When God creates all things good for human beings, a specific tree is mentioned: the Tree of Life (Gen 2. 9). It is put in the middle of the Garden of Eden: this garden planted by God (Gen 2. 8).
At the pivot point in the history of humanity is the Tree of the Cross, the life-giving tree.
History comes to an end as the Tree of Life is again mentioned. At the very end of time, it flourishes, perhaps as a group of trees, on both sides of the River of the Water of Life which flows from the Throne of God (Rev 22. 1 – 3). This is in the Holy City of the New Creation.
All through the Bible there is mention of trees and they are often used in familiar stories and events, in poetry and prophesy. They play a part in the story of redemption. In this set of reflections various aspects of trees (some admittedly fairly tenuous) will be examined. Hopefully this will lead to further thought or investigation on the part of the reader.
In general a chronological or historical approach will be used but some freedom and flexibility may also be applied if deemed appropriate or expedient.
This theme has been chosen to take us through the Trinity season because the liturgical colour for this season is green, evoking thoughts of new life, flourishing and hope.
‘My beloved had a vineyard’ [Isa 5. 1]
While not technically a tree, the vine may usefully be considered in this set of reflections. On the north side of St George’s the window opposite the main entrance (near the seventh Station of the Cross) features a vine winding its way up from the bottom and climbing right to the top. This window describes the ministry of Jesus.
Israel is often described as a vine: ‘a luxuriant vine that yields its fruit’ [Hos 10. 1], which God ‘brought out … of Egypt’ [Ps 80. 8] to grow and flourish. God planted this vine ‘from the purest stock’ [Jer 2. 21] but it did not always produce good fruit. Those who did follow the way of the commandments God gathered ‘as a vine the remnant of Israel’ [Jer 6. 9].
The vine and the fig tree were associated with a time of peace: during the reign of Solomon each person sat under his vine and fig tree [1 Kings 4. 25]. Prophesies of the end times also used this motif: ‘they shall all sit under their own vines and under their own fig trees, and no one shall make them afraid’ [Mic 4. 4]. Community was also expressed: ‘On that day, says the Lord of hosts, you shall invite each other to come under your vine and fig tree’ [Zech 3. 10].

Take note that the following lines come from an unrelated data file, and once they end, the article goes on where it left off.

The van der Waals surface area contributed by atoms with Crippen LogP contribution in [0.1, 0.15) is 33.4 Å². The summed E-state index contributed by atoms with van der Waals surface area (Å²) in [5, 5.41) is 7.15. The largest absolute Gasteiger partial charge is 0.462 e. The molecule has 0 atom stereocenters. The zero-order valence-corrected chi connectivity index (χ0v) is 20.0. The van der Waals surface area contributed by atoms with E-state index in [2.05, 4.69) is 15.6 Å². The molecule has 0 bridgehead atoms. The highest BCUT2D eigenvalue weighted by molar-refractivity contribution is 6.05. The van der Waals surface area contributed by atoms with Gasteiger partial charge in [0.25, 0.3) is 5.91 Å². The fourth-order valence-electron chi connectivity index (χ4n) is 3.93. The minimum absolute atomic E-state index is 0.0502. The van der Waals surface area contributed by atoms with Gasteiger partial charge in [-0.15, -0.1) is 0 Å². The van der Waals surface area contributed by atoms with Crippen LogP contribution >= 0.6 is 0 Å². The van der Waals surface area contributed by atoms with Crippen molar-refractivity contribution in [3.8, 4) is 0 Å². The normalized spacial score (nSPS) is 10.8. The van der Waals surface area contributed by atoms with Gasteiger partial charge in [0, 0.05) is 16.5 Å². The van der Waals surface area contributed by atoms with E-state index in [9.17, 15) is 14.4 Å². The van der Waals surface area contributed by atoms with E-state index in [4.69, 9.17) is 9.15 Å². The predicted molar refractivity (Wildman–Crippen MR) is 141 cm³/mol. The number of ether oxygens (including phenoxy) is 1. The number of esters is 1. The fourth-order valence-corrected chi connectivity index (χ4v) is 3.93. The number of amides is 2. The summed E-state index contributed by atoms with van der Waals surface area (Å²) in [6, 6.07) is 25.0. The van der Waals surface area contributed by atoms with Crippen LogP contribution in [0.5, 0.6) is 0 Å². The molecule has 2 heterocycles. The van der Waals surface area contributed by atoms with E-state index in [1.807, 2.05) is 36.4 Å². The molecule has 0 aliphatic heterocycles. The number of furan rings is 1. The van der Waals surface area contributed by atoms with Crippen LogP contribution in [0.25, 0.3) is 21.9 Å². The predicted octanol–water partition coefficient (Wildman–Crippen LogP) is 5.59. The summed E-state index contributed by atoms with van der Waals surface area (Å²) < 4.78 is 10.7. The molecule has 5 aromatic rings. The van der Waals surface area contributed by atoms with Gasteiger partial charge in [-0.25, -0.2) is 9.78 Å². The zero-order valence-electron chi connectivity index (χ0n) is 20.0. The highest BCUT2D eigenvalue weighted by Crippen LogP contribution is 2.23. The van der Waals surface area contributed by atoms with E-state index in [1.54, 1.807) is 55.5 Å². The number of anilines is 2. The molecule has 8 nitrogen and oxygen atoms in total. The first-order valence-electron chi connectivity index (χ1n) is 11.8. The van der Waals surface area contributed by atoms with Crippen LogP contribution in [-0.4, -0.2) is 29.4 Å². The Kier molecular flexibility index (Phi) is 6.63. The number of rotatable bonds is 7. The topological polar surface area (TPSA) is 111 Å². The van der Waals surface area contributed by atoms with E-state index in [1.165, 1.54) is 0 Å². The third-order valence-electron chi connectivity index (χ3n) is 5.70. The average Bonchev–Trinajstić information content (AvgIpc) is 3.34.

A lack of fruitfulness indicates a time of human perversity. The people fail to follow the commandments: ‘Your children have forsaken me, and have sworn by those who are no gods’ [Jer 5. 7]. God’s judgement follows this kind of behaviour: ‘I will tell you what I will do to my vineyard … I will make it a waste … surely many houses will be desolate…’ [Isa 5. 1 – 10].
As we have already seen (Broom, 10), King Ahab and his wife Jezebel caused problems for Elijah but others were victimised by him as well. Naboth had a vineyard near king Ahab’s palace. Ahab decided that it would be a good place for a vegetable garden but, as Naboth pointed out, this land was his ancestral inheritance and so he was not willing to give it up. Jezebel could see that Ahab was miserable because he could not get what he wanted so she paid two villains to denounce Naboth, saying that he had cursed the king. The punishment for this was death by stoning: Naboth was stoned to death. When Ahab learned that Naboth was dead he seized the land.
Following this incident Elijah was sent by God to prophesy against Ahab. Elijah told Ahab what God’s punishment for his and Jezebel’s behaviour would be: ‘the dogs will also lick up your blood’ [1 Kings 21. 19, 23]. Then Ahab ‘tore his clothes and put sackcloth over his bare flesh’ [1 Kings 21. 27]. Because he humbled himself God rescinded the punishment on Ahab but disaster was still to come to his descendants.
The idea of the vineyard portraying Israel in Isaiah [Isa 5. 1 – 10] is taken up by Jesus as he tells a parable. A landowner had a vineyard which he leased to tenants but these tenants refused to hand over his share of the produce. The owner sends some servants to collect but they are killed and so he sends more who are also killed. The owner reasons that the tenants will respect his son but they do not and they kill him as well. The landowner decided that he will have to put to death the tenants and find new tenants who will give him the harvest he is due [Mat 21. 33 – 41; Mark 12. 1 – 9; Luke 20. 9 – 18]. Those who heard the parable realised that Jesus was talking about them as the tenants so they kept a close watch on Jesus and tried to trap him.
Speaking of the Kingdom of Heaven, Jesus describes the situation of a landowner who hires labourers from early morning to late in the day to work in his vineyard. At the end of the day, the land owner pays the same wage to each of the workers regardless of when they started. Jesus makes the point that whenever a person decides to turn to God, that person may enter the Kingdom. He explains that people should not be envious because God is generous [Matt 20. 15]. This parable may also be related to the story of Jonah and the shady bush (11).
In both the parables Jesus’ message is ‘my Father is the vine-grower’ [John 15. 1]. Israel has until now been described as a vine but Jesus is the true vine [John 15. 1] and he explains how abiding in him makes a person a branch. Good branches bear fruit because they are connected into the vine and they abide in Jesus’ love.
Risen Lord, you are the true vine
and we are the branches.
By your Spirit, produce the fruit of love, joy, peace,
and patience in us for others to taste and enjoy.
Prune all selfishness from us
and fill us with your love.